mortality, they can cultivate a friendly and affectionate understanding
with the whole family of mankind and have no longer enemies on earth.
In calling the Jews together under the American Constitution and laws,
and governed by our happy and salutary institutions, it is proper for me
to state that this asylum is temporary and provisionary. The Jews never
should and never will relinquish the just hope of regaining possession of
their ancient heritage, and events in the neighborhood of Palestine
indicate an extraordinary change of affairs.
The Greeks are almost independent of the Ottoman Porte. The Turkish
sceptre becomes weaker daily. Russia will march upon Constantinople.
The Egyptians are cultivating the useful arts, and are encouraging
commerce and agriculture. The Turks, driven beyond the Bosphorus
may leave the land of Canaan free for the occupancy of its rightful
owners, and the wealth and enterprize of the Jews may make it desirable
for them to reclaim their former possession by and with the consent of
the christian powers, who more enlightened, and consequently more
tolerant, may be duly impressed with a sense of justice due to an injured
and oppressed people.
Called together to the Holy Land by the slow but unerring finger of
Providence, the Jews, coming from every quarter of the Globe, would
bring with them the language, habits and prejudices of each country.
Assimilating only in religious doctrines, and divided on temporal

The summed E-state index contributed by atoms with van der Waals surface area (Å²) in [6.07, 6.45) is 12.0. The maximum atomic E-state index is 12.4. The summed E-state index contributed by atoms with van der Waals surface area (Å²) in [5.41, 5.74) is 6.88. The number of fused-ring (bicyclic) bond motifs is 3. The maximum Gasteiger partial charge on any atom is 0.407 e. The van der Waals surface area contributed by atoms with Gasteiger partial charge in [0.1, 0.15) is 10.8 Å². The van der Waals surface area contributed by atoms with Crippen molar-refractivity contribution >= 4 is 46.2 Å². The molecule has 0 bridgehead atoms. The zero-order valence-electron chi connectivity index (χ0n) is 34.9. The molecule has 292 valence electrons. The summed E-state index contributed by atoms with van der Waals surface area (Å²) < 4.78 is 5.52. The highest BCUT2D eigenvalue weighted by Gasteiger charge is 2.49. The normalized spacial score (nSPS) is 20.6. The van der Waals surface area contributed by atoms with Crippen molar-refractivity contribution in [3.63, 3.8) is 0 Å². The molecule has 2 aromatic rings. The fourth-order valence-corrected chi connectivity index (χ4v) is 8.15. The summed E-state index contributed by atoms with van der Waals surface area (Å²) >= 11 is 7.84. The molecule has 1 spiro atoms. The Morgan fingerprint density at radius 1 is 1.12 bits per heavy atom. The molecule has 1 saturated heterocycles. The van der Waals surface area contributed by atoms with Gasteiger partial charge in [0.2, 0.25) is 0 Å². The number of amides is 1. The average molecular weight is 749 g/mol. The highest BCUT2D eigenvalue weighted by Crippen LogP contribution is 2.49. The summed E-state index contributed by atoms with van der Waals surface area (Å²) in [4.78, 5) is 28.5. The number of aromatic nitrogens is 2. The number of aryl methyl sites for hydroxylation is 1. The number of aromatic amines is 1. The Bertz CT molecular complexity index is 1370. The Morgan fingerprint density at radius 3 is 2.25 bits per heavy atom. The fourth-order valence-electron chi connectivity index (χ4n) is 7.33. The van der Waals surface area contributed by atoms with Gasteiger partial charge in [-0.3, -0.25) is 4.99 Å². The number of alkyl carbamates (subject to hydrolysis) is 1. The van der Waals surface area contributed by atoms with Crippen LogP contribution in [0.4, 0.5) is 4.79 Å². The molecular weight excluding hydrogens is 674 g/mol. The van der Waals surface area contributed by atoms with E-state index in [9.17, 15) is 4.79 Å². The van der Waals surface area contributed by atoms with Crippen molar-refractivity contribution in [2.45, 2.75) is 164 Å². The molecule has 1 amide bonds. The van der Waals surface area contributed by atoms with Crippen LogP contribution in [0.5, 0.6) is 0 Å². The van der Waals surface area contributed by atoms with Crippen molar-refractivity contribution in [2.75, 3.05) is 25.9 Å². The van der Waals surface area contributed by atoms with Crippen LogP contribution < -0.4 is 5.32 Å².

affairs, they would present innumerable difficulties in organizing under
any form of government, and the diversity of opinions and views would
create factions as dangerous and difficult to allay as those fatal ones which
existed in the time of the first and second Temples. It is in this country
that the government of the Jews must be organized. Here under the
influence of perfect freedom, they may study Laws -- cultivate their minds,
acquire liberal principles as to men and measures, and qualify themselves
to direct the energies of a just and honorable government in the land of
Conforming therefore to the constitution and Laws of the United States,
there is no difficulty in organizing and concentrating the Jewish nation.
Originally we were a race of shepherds; each man governed his own
family, and to the enjoyment of domestic happiness they added the
blessings of pure religion. Israel accumulating in strength was led to
Egypt, delivered from bondage and conducted to the promised land, by
the illustrious legislator of the Jews and the great benefactor of mankind.
Moral, political and ecclesiastical code of laws which the Almighty
through Moses, presented to the children of Israel, forms, even at this
day the basis of every civil and religious institution. The victorious
Joshua settled the Israelites in the land of Canaan, and divided it
according to tribes. -- After a short interregnum on his death, the
government of the Judges commenced, which existed 500 years until it
was merged in the kingdom which commenced with Saul and terminated
after a brilliant epoch in the captivity. The government of the High
Priests succeeded and continued 428 years, followed by the Maccabean
Kings of Judah, and the nation became finally dispersed under Herod
In selecting from the primitive, the judicial, the regal and sacerdotal
governments a form best adapted to the times, and also to the condition
of the Jewish people, I have deemed it expedient to re-organize the nation
under the direction of the judges.
The authority of the Judges extended to all religious, military and civil
concerns -- they were absolute and independent like the Kings of Israel
and Judah, with out the ensigns of Sovereignty. The Judges were
immediately from the people, mingling in their deliberations, directing